Welcome to the Earth.Org Global Sustainability Index, where Earth.Org examines the policies and actions regarding the environment of every nation on earth. Combining the most respected global indexes on pollution, climate change, policy, energy, oceans, biodiversity we have produced an overall Global Index, which will be updated annually. This is the Global Sustainability Index scorecard for Poland.
Since it moved to a market economy in 1989, Poland’s economy has doubled in size and emissions have gone down by a third, largely driven by the closure of inefficient and energy-intensive plants. However, coal provides 80% of the country’s electricity, contributing to poor air quality; 33 of the 50 European cities with the worst air quality are in Poland. However, it has indicated that coal use will decline more rapidly by 2040, shifting to nuclear power, renewable energy and high-efficiency cogeneration.
The EU committed to become carbon neutral by 2050, however Poland is exempt from this, saying that it ‘can’t commit to implement this objective’ and will pursue it ‘at its own pace’. Poland will become the bloc’s second largest source of carbon after Germany when the UK leaves the EU.
Despite having no real plan to abandon coal or commit to the carbon neutrality goal, Poland is allowed to access EU money designed to reach the goal without having to change its climate stance. The prime minister promised that Poland is building its plan to achieve carbon neutrality, but soon after announced plans to create a $33 million reserve of hard coal, propping up demand for coal mining.
- The EU has set a carbon-neutral goal for the continent by 2050, but Poland was granted an exception. The country claimed to be unable to ‘commit to implement this objective’.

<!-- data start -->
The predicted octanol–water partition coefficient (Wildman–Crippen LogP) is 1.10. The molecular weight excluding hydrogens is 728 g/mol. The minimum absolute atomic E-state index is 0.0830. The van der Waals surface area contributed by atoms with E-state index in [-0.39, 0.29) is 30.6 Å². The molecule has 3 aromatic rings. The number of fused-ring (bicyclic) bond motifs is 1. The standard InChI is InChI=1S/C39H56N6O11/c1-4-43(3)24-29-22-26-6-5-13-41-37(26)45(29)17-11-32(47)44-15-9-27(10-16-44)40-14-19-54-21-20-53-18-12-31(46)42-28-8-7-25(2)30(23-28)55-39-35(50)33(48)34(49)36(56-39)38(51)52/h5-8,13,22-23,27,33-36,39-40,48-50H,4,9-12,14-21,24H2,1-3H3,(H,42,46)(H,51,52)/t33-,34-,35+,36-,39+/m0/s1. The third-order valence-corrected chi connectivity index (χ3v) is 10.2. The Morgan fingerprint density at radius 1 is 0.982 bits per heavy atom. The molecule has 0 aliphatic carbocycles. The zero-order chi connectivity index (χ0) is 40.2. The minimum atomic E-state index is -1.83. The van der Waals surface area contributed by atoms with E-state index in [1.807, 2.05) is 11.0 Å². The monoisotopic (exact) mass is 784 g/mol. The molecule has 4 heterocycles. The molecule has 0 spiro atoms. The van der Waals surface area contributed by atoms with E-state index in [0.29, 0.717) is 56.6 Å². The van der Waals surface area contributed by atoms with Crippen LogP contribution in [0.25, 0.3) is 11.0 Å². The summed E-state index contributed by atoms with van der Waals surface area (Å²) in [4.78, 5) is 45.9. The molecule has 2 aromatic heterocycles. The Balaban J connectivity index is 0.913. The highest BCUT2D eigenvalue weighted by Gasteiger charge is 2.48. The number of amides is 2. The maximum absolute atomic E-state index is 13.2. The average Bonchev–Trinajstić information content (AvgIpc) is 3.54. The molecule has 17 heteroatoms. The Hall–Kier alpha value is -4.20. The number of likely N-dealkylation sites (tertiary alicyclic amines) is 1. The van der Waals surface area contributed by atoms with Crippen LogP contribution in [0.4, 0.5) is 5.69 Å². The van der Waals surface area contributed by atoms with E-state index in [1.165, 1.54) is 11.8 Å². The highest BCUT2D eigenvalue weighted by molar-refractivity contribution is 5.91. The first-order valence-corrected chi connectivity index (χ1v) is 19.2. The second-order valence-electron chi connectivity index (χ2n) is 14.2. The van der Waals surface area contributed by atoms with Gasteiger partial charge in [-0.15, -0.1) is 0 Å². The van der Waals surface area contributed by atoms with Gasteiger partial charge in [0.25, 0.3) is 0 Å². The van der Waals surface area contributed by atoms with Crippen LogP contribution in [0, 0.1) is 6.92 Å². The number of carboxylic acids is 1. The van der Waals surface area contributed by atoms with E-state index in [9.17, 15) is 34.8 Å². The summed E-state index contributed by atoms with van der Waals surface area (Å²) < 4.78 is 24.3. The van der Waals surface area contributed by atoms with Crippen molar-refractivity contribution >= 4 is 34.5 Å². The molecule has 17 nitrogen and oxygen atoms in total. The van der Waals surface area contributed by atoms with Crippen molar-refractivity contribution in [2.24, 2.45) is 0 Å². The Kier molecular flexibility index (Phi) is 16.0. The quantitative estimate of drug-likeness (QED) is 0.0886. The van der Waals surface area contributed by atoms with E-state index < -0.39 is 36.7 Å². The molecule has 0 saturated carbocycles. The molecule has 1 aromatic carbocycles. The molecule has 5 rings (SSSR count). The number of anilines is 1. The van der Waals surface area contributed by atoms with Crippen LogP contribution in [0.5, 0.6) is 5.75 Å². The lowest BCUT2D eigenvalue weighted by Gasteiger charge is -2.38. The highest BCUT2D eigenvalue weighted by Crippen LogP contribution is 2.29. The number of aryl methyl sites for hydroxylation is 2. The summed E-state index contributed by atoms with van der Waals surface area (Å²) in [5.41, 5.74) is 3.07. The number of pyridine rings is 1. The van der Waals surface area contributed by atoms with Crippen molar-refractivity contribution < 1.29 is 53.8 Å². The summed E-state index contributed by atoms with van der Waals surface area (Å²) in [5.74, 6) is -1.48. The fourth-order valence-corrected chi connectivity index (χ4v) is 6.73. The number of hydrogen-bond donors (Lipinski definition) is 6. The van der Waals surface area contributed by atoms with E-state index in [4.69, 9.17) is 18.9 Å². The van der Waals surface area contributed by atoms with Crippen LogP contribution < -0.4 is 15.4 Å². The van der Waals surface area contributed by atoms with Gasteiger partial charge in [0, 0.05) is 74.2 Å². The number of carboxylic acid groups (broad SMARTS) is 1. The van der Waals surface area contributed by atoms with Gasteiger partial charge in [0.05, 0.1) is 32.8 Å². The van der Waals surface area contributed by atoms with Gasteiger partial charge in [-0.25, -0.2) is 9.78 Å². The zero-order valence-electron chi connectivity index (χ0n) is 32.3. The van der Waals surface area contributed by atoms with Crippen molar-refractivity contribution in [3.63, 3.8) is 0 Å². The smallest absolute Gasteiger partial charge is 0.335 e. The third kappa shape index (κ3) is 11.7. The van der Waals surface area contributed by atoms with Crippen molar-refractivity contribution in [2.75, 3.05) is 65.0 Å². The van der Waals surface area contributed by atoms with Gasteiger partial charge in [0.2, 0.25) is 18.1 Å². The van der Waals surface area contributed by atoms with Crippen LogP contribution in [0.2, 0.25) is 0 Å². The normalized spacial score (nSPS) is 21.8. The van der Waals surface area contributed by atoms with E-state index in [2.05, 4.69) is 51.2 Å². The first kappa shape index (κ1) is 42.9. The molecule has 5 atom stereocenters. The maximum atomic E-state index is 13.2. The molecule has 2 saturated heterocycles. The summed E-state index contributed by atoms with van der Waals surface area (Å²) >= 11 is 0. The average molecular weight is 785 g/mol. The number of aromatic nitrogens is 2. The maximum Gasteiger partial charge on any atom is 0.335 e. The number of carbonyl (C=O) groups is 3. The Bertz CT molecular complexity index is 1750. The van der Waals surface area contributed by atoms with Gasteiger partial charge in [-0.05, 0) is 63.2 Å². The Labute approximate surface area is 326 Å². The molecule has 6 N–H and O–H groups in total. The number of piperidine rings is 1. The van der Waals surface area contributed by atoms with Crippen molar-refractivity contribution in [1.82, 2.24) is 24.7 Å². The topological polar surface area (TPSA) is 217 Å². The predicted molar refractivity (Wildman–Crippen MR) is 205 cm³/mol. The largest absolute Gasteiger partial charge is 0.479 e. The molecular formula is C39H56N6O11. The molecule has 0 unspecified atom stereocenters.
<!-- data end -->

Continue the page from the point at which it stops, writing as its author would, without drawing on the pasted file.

- Around 80% of Poland’s electricity comes from hard coal or even more harmful lignite. This high dependency is the main reason Poland has been given a pass by the EU to reach carbon neutrality at its own pace. The current goal is to cut coal-generated electricity to 60% by 2030.
- The climate crisis is not a prevalent conversation topic in Polish media. The academic Zbigniew Kundzewicz explains that many believe mitigation could damage the country.
You might also like: Global Emissions (2016)
Biodiversity, Policy: Sachs, J., Schmidt-Traub, G., Kroll, C., Lafortune, G., Fuller, G. (2019): Sustainable Development Report 2019. New York: Bertelsmann Stiftung and Sustainable Development Solutions Network (SDSN).
Oceans: Halpern, Benjamin S., et al. “An index to assess the health and benefits of the global ocean.” Nature 488.7413 (2012): 615-620.
Pollution: Wendling, Z. A., Emerson, J. W., Esty, D. C., Levy, M. A., de Sherbinin, A., et al. (2018). 2018 Environmental Performance Index. New Haven, CT: Yale Center for Environmental Law & Policy. https://epi.yale.edu/
Climate Change: Climate Change Performance Index; Jan Burck, Ursula Hagen, Niklas Höhne, Leonardo Nascimento, Christoph Bals, ISBN 978-3-943704-75-4, 2019
Energy: Enerdata –World Energy Statistics – Yearbook.
World Energy Statistics